Historical research on stage lighting

derekleffew

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In looking to help [user]TimMiller[/user] in this thread, I once again came across this great site, and was again amazed at the historical material available online. Lighting names of the past, and present, of which one should be aware: Skirpan, Bentham, Goddard, Gilbreath, Callihan. Foster. Cunningham. [user]Gafftapegreenia[/user], I believe there is a paper here for your Lighting Design class, perhaps extra credit. I'd be glad to proofread it for you. Go nuts.:dance:
 

RiffRaff54

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If you're doing a historical paper on stage lighting don't forget to look up were stage lighting really began during the Renaissance. They had a whole formalize system of indicating when the play was starting along with a different ways of dimming a candle and/or oil lamp. Not to mention using dyes in the oil so you got colored light.
 

gafftaper

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derekleffew

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If you're doing a historical paper on stage lighting don't forget to look up were stage lighting really began during the Renaissance. They had a whole formalize system of indicating when the play was starting along with a different ways of dimming a candle and/or oil lamp. Not to mention using dyes in the oil so you got colored light.
Good point, but a little before my time.;) Here's a link to The Stage Lighting Museum, in Israel.
 

soundlight

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sloop

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You are looking at the history of lighting, but only technology? Look at the designers/authors from the past that have made lighting what it is. Machinery is nice, but it takes a designer to make a show.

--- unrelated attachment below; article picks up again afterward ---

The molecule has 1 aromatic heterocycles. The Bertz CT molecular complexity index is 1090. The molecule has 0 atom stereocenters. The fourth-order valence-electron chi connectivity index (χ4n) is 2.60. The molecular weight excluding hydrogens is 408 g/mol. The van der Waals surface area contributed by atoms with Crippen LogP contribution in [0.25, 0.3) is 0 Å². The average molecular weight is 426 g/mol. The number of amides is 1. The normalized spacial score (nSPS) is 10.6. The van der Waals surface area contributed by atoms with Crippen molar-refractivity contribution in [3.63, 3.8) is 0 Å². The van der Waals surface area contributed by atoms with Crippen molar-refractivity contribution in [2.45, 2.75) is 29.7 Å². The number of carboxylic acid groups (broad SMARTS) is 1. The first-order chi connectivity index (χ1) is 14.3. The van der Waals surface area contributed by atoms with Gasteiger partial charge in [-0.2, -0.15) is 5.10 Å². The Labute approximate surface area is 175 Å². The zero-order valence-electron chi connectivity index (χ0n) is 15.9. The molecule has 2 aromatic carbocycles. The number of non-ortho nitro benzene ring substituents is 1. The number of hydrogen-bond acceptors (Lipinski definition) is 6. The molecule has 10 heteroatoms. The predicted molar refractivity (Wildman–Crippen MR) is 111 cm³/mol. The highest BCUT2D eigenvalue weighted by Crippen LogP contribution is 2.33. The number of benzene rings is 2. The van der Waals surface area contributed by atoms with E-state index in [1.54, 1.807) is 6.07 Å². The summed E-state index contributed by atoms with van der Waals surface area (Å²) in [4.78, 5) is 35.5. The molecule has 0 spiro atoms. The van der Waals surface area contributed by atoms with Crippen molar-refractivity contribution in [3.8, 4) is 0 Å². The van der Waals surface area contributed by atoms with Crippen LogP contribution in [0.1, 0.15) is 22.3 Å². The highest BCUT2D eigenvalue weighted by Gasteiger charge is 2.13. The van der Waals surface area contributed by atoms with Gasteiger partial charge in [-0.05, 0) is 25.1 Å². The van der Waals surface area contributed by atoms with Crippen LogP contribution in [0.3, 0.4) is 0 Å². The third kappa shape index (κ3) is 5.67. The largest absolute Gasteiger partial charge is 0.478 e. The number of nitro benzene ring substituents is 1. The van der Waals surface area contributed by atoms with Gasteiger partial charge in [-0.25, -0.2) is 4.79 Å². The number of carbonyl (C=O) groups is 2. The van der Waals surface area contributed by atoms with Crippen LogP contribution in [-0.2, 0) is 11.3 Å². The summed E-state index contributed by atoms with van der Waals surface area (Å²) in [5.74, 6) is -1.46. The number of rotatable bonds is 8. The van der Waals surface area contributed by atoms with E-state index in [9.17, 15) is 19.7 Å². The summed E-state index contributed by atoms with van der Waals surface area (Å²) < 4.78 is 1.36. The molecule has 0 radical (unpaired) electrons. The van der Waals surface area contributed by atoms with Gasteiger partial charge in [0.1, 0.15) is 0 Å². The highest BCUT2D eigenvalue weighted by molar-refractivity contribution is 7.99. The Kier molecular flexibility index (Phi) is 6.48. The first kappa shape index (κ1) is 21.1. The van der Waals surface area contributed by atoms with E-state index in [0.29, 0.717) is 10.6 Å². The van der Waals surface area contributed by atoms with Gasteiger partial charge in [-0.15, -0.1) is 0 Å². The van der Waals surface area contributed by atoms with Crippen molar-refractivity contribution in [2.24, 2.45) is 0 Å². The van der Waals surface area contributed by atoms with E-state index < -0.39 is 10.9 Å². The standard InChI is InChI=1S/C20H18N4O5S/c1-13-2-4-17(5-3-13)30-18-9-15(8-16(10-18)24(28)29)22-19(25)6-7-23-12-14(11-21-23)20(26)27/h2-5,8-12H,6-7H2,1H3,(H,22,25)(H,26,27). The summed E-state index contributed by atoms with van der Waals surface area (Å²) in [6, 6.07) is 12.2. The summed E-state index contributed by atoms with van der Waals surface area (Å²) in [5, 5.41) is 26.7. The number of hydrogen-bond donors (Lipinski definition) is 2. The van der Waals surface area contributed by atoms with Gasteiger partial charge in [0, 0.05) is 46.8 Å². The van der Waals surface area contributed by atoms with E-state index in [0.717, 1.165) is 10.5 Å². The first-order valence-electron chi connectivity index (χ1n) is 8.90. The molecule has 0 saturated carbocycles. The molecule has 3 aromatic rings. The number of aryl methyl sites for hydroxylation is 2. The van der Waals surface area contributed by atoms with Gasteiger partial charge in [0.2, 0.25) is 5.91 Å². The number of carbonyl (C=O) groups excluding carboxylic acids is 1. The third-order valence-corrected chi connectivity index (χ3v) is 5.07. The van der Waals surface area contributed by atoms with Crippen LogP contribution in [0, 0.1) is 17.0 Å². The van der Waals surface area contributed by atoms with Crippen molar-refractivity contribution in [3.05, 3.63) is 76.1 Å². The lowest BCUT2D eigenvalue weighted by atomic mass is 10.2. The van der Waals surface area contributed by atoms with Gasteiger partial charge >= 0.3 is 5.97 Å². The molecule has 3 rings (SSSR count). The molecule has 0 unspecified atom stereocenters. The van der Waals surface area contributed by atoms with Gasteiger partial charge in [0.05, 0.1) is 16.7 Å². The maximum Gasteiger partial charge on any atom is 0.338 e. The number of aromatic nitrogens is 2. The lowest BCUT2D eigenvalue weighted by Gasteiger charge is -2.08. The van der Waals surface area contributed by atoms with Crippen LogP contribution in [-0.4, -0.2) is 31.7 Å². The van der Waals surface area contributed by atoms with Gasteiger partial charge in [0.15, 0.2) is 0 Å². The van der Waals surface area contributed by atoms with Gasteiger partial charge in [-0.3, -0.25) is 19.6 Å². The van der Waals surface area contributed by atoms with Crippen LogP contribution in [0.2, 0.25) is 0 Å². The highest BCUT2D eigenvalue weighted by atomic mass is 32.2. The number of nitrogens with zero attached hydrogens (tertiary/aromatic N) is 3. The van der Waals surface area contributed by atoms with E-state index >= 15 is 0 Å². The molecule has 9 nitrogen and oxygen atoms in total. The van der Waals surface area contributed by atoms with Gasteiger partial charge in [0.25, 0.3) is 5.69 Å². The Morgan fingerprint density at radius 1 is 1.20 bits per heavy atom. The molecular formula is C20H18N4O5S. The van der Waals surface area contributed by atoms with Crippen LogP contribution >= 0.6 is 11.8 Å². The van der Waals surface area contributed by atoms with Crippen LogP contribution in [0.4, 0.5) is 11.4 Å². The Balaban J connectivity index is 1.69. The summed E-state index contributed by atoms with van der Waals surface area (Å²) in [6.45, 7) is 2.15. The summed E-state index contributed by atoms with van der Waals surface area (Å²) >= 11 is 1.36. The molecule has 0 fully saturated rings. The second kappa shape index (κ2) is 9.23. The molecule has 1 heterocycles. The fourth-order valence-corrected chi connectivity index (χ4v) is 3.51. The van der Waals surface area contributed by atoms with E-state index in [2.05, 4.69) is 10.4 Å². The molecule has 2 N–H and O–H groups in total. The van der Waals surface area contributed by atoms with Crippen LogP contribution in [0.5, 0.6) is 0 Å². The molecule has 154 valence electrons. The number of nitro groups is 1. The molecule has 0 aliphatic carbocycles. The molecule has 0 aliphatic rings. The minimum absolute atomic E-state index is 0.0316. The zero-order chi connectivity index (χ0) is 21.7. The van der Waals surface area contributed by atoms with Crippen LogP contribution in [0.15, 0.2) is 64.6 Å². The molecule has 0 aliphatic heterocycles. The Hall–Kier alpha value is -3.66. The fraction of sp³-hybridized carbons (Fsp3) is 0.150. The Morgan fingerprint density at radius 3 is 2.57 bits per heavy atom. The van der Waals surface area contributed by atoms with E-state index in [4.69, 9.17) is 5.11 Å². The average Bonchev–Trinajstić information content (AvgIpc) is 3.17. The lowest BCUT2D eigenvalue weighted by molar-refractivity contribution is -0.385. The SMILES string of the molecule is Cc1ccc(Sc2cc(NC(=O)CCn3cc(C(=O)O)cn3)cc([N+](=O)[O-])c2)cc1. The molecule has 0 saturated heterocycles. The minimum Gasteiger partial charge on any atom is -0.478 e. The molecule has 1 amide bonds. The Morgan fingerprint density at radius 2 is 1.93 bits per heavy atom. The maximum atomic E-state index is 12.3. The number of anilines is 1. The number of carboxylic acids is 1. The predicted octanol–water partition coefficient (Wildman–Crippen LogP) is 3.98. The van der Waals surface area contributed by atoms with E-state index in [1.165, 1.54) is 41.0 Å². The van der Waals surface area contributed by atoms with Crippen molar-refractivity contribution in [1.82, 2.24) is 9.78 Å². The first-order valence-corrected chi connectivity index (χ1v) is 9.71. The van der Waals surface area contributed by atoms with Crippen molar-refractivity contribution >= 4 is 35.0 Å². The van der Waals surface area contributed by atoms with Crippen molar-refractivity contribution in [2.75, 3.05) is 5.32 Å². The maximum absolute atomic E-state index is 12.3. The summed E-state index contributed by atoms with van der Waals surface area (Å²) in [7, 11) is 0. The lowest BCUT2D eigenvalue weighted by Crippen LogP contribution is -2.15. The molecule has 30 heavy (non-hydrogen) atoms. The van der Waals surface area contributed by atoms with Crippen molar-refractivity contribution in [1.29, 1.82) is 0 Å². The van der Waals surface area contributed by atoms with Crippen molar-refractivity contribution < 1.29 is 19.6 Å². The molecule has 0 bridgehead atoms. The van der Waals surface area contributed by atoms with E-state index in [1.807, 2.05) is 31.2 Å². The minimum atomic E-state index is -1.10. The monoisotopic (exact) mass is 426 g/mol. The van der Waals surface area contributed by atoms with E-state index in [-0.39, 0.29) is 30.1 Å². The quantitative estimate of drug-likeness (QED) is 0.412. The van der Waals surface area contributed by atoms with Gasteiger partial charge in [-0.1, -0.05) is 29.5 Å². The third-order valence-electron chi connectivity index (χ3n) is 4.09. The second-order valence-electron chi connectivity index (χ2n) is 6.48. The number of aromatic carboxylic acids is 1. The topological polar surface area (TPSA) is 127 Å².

I was lucky enough to train under Lee Watson(co-founder of the USITT, editor for years of Lighting Dimensions magazine, Broadway designer, CBS lighting designer... etc.) It's unfortunate that much of the history and development of design styles is kind of falling by the wayside. The emphasis is seems to be strong in looking at the technology standpoint.

Doing research on just the tech side is fine, but if you want a comprehensive study, don't forget the designers that provided the path to where we are now.

You guys have mentioned equipment from way back--1990... LOL. I USE equipment a lot older than that. If you want tech history, look up salt water dimmers, plate resistance dimmers, etc... now THAT is old technology.
 

derekleffew

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Hey sloop haven't seen you for awhile. Welcome back. Your point is well-taken, but the internet has much more information on the equipment than the people, particularly the designers. We talked about Lee (Watson) before, even some of our eldest members didn't know who he was.

And for the record, I recently bought Theatrical Lighting Practice, Joel E. Rubin and Leland H. Watson. Theatre Arts Books, 1954. It's scant--142 pages. But most of the design philosophies are still valid, even in this day and age of LEDs, Media Servers, Moving Lights, and other technologies not even dreamed about then.

So here are some designers' surnames with which every lighting student should be familiar, in no particular order, although if gafftapegreenia or soundlight or other college student would like to put them in chronological order, and add first names, I'd give them extra credit.;) Some of the below are more well-known as educators/textbook authors than as designers, but you must know before you can teach, in my opinion. Some are still designing today, and some died 400 years ago.

Mielziner
Bay
Holder
Serlio
Musser
Sabbatini
McCandless
Bel Geddes
Bellman
Emmons
Svoboda
Watson
Clark-Kelly
Hemsley
Fingerhut
Feder
Rosen-Holmes
Fuchs
Kaczorowski
Benthem
Pilbrow
Hersey
Billington
Gillette
Fisher
Rosenthal
Essig
Skelton
Cohen
Smith

(Tried to make it an even 30, sorry for any exclusions. I'm a little rusty on 1750-1900)


That's probably enough. Once first names are added and in chronological order, this will go into the wiki, so do your best.

SteveB, STEVETERRY, sloop, others: how many of the above have you worked for/with? For me, it's 7, I think. I've heard 4 others speak, I think.

edit: What, what do mean mean "unable to connect"?? NOOOOOOooooooo.